Tuesday, December 17, 2002

Scott McCloud makes the point in his book Understanding Comics that characters drawn without detail are more likely to be identified with by the reader. If a comic book writer wants a character to feel like “the other,” he or she draws the character in greater detail — with more facial features, more specific opinions and personality traits, etc. The logic is that when a character is only vaguely defined, the reader will fill in the blanks with whatever detail they wish — the reader can sort of pretend the star character stands for himself or herself. A reader can’t do this if there are no blanks to fill.

This seems accurate. While I might identify with a very detailed character or person, it’s because I feel the traits shown match me in some way. My friends and people in the same social situation as me might also identify with such a character, which might make it appear as if that character is widely popular, but the chances that the character would resonate with a large percentage of the general population would be, I think, low.

Think of Ralph Nader as an example of something that seemed incredibly popular in my universe: Most of my friends were planning on voting for him in 2000 — we identified with him as a fiesty progressive intellectual, a sort of aescetic monk who would truly have the best interests of the common people in his mind at all times. But then Nader gets about 3% of the national vote and about the same percentage of the Texas vote — I don’t remember exactly, but it was of that degree. Not much. He didn’t resonate with most people. The traits he presented were not traits that most people identified with and, thus, trusted.

To take a left turn, now: It’s the Trent Lott debacle that makes me think of this. To be a major politician, you have to have a major of people identify with you well enough to vote for you over the other guy. I think “identify” is a more accurate word than “agree” — I honestly don’t think that most Americans, myself included, know enough about the details of government to assess whether a politician is doing a good job. I believe we vote for candidates because we trust them, a trust built upon our Spidey-sense about the candidate mixed with a small amount of news we might absorb about their good or bad deeds.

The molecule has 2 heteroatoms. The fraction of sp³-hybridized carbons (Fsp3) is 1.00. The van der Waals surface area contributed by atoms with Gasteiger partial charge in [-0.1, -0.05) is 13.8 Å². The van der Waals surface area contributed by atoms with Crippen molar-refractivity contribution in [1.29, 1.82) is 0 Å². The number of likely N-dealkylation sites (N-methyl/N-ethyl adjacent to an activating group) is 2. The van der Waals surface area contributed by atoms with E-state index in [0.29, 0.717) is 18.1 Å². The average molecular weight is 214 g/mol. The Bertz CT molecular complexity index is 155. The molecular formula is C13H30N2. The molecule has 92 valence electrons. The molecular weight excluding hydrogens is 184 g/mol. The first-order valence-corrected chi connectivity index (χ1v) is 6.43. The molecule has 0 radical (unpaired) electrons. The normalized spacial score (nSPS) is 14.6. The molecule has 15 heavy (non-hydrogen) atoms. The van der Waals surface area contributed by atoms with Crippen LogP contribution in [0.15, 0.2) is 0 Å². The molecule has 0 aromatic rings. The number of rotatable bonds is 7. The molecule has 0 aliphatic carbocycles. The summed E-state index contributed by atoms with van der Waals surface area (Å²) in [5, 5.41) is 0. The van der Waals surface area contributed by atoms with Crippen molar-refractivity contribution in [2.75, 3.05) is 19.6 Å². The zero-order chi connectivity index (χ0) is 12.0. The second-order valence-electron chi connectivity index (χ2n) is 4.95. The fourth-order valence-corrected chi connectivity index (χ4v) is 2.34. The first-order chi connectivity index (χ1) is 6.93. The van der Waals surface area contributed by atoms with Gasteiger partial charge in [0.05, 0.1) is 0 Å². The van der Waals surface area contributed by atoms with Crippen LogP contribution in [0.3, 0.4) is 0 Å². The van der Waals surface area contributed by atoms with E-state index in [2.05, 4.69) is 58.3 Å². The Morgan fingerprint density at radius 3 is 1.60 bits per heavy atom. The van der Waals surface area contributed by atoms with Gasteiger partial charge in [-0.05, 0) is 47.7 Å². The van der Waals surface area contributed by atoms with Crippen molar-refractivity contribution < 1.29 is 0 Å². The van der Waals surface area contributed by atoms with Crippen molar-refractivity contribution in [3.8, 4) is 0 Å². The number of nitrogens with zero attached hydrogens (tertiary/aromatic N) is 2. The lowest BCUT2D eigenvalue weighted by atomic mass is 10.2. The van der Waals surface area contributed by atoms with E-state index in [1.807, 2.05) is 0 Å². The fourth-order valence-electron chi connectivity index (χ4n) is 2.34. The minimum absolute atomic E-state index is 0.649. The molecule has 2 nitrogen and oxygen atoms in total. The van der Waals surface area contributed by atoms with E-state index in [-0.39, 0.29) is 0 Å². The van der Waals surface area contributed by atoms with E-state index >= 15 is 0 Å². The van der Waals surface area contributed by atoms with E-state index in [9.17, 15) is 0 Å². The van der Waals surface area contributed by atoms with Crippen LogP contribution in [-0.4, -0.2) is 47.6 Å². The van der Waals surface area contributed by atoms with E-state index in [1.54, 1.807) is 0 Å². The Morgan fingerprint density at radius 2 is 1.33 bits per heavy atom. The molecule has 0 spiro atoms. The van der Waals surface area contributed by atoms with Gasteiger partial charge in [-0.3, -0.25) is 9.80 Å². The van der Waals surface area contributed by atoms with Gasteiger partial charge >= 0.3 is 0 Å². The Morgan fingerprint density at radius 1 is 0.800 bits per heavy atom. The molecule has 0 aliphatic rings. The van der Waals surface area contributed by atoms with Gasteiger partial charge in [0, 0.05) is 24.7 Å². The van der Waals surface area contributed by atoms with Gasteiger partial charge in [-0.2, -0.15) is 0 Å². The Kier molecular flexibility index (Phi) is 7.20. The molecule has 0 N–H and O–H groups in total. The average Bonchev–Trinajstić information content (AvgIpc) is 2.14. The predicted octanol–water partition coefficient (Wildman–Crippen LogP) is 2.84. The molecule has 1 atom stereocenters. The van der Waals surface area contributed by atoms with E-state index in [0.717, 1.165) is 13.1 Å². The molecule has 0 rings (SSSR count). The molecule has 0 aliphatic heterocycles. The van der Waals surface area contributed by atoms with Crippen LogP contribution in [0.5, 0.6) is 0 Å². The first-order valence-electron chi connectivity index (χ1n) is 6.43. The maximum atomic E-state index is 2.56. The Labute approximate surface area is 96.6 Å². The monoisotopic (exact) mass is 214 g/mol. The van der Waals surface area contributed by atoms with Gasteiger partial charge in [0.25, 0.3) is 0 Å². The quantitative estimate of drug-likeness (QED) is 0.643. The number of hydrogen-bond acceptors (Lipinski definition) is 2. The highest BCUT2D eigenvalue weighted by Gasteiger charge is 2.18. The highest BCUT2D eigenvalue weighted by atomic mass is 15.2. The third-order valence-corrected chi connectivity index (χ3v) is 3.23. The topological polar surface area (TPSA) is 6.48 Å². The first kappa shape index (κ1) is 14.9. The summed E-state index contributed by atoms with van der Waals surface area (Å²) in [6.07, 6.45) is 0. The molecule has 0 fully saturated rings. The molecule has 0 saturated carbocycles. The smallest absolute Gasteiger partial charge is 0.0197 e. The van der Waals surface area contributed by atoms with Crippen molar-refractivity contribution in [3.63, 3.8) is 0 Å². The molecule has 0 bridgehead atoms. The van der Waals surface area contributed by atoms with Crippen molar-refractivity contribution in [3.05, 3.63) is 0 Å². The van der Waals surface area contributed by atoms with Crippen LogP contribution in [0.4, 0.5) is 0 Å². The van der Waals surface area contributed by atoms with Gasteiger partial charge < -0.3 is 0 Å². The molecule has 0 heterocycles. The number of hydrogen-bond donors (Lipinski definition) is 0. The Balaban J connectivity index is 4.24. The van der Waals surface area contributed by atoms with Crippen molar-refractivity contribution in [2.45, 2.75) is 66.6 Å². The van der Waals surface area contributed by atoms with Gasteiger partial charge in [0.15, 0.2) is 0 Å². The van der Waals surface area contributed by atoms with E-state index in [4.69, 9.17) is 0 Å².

And so detail is the enemy of the politician. (Yes, huge oversimplification, but I’m trying to make a point.) If you’re running for Senate, you want to appear trustworthy but somewhat undefined. Think of all of the campaign ads you saw a couple of months ago. How many brought up detailed policy discussions and how many tried to persuade you with sunny images of candidates shaking the hands of hard working Americans (or, alternately, shadowy, grainy videos with voice-overs saying, “What [Candidate X] doesn’t want you to know…”). Detail hinders identification, and since you choose who to vote for based mostly on identification, politicians are hesitant to give you much detail.

There are, of course, exceptions to this rule such as the late Paul Wellstone and Jesse Ventura.

So Trent Lott accidentally lets slip a bit of detail about Strom Thurmond. And now his political life is in jeopardy. He’s certainly not the only guy in the national government who would think such a thing. But he let it out. And now the many Americans who were brought up to believe that segregation has been one of the greater evils in our nation’s past can no longer identify with Lott. So many, in fact, that his career may be trashed.

I think this tendency towards detaillessness exists in any industry built upon public opinion. Politics is one. Politics’ close neighbor Entertainment is another. Quirky politically-charged electroclash band may really make you and your friends pants come to life, but it’s the blurry, cute, seemingly mindless pop stars who will sell millions of albums. And Bowling for Columbine will never make as much money as Maid in Manhattan. There are exceptions, of course, but only exceptions.

So there you go. Some detail about my thoughts.


Fischer v. Spassky, 1972.

Thursday, November 21, 2002